Today a Baltimore jury returned a verdict of $9,985,000 against ATTRANSCO on behalf of LeRoy J. Conway, Jr. and his wife, Yolanda. Leroy’s father worked for ATTRANSCO beginning in the early 1960s through the 1970s as a merchant mariner in the engine rooms of ships with steam equipment and exposed his son to asbestos when he came home from work. Leroy’s claim was for his exposure in the 1970′s. Leory was diagnosed with pleural mesothelioma when he was 44 years-old and underwent the removal of his lung shortly thereafter. Congratulations to my friends and co counsel Scott Frost, Demetrios Zacharapoulos, and George Tankard of Waters & Kraus on their well deserved victory.
After 5 weeks of trial against this no pay defendant, the jury returned a verdict of 1.5 million with a 5% share. Fisher was found reckless which means under NY law the defendant is responsible for the entire verdict. This was an extremely difficult case with a 71 year old deceased and widowed mesothelioma client – the plant he worked in had 17 tons of raw fiber shipped to it every year and pipe covering exposure.
The next day the jury awarded 750,000 in punitive damages.
Today a Brazoria County, Texas jury awarded Maxine Puckett, the widow of Danny Puckett, 1.2 million dollars in a trial involving defendants Union Carbide and Montello . The jury found each of the defendants 15% liable. Mr. Puckett died of mesothelioma at age 59.
Mr. Puckett was exposed to drilling mud additives containing Union Carbide asbestos. Union Carbide argued there was no exposure to its products.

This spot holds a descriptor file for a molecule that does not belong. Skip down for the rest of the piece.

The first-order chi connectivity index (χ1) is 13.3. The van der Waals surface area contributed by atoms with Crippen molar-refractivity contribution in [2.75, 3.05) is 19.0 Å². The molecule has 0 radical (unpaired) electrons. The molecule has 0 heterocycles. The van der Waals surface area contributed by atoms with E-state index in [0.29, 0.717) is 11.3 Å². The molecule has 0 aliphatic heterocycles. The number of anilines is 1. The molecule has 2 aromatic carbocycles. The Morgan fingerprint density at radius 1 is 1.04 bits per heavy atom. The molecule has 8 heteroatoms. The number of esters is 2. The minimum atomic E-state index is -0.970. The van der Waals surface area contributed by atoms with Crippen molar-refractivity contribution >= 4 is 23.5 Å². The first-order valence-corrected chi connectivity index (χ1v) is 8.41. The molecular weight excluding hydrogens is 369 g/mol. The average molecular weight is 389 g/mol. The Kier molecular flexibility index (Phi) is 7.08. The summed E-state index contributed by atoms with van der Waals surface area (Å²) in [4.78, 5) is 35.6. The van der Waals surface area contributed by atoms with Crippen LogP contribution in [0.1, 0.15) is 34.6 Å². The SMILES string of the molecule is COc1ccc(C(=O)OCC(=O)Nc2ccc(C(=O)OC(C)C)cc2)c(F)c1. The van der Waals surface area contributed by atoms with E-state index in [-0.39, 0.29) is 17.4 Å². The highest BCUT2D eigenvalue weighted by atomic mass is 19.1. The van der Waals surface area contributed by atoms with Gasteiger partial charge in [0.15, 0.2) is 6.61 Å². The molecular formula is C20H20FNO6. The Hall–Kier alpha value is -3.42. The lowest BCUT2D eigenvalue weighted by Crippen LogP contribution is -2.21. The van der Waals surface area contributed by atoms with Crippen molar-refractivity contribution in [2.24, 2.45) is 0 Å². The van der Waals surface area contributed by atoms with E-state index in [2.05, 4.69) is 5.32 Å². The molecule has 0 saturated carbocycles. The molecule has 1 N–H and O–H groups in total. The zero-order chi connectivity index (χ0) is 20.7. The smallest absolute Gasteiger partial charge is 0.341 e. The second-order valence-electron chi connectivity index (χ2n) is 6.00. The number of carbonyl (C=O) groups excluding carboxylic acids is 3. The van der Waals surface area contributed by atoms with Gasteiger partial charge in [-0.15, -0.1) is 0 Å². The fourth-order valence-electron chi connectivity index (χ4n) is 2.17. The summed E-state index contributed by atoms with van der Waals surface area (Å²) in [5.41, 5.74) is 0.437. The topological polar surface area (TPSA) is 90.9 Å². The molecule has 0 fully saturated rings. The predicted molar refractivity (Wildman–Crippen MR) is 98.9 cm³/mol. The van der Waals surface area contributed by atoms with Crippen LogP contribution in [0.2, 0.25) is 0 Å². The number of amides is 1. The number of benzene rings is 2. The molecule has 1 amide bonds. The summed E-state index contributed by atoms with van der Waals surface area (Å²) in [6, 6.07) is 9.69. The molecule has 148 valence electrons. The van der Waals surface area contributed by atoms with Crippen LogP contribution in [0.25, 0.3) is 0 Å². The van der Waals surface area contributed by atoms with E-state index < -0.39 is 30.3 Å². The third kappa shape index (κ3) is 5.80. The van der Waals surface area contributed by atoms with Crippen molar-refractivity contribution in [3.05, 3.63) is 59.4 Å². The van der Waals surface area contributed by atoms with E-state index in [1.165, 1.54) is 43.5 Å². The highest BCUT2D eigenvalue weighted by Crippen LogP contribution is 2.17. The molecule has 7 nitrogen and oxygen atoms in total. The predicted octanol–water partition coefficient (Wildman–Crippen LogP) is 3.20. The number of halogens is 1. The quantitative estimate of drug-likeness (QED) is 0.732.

Our friends Scott Frost and Greg Lisemby of Waters & Krause represented the plaintiff.
Mike Terry and Kevin Jordan represented Union Carbide.
As reported in http://chrisplacitella.com
In 1982 when Johns Manville declared bankruptcy, a significant percentage of the money used to fund the asbestos bankruptcy trust came from the Travelers Insurance Company. After that time, a number of plaintiffs began to sue Travelers directly alleging Travelers had acted wrongly in its own right by suppressing information concerning the dangers of asbestos and supporting its other insured’s efforts to assert improper and factually incorrect defenses. Thereafter Travelers sought protection from the bankruptcy court arguing that the plaintiffs direct claims against the giant insurance carrier should be enjoined because the Manville bankruptcy plan precluded such claims.
While in the bankruptcy court, the asbestos plaintiffs and Travelers settled thier claims for $400,000,000. Other parties challenged the ability of the bankruptcy court to approve and enforce the settlement which also would not allow any more direct action cases against Travelers.
In a relatively narrow opinion, Justice Souter ruled that the basis for challenges against the bankruptcy court’s jurisdiction should have been made long ago. According to the Court “Almost a quarter-century after the 1986 Orders were entered, the time to prune them is over.” The opinion is filled with extensive language concerning laws governing bankruptcy proceedings. This language may be important for companies and insurance carriers involved in bankruptcies resulting from the current economic crisis and will no doubt be carefully studied by the attorneys. The practical effect of the decision is that it will make it far more likely that the asbestos victims will get paid and hopefully in the not too distant future.
You can read the full opinion at http://www.supremecourtus.gov/opinions/08pdf/08-295.pdf
See also for a video explaining some of the the information exchanged between Travelers and Manville as well as for other information known to the asbestos industry featured on this website at
The family of a Missouri man battled 4 companies in court over Robert Wagner’s death from mesothelioma. Eventually the jury found in the family’s favor. After 3 weeks of trial the jury found the companies Bondex and Conwed knew about that asbestos dangers but failed to warn.
While settlements with individual defendants are often confidential, the total settlement in a given case may not be. Accordingly, please see the attached listing of recent settlements and verdicts.
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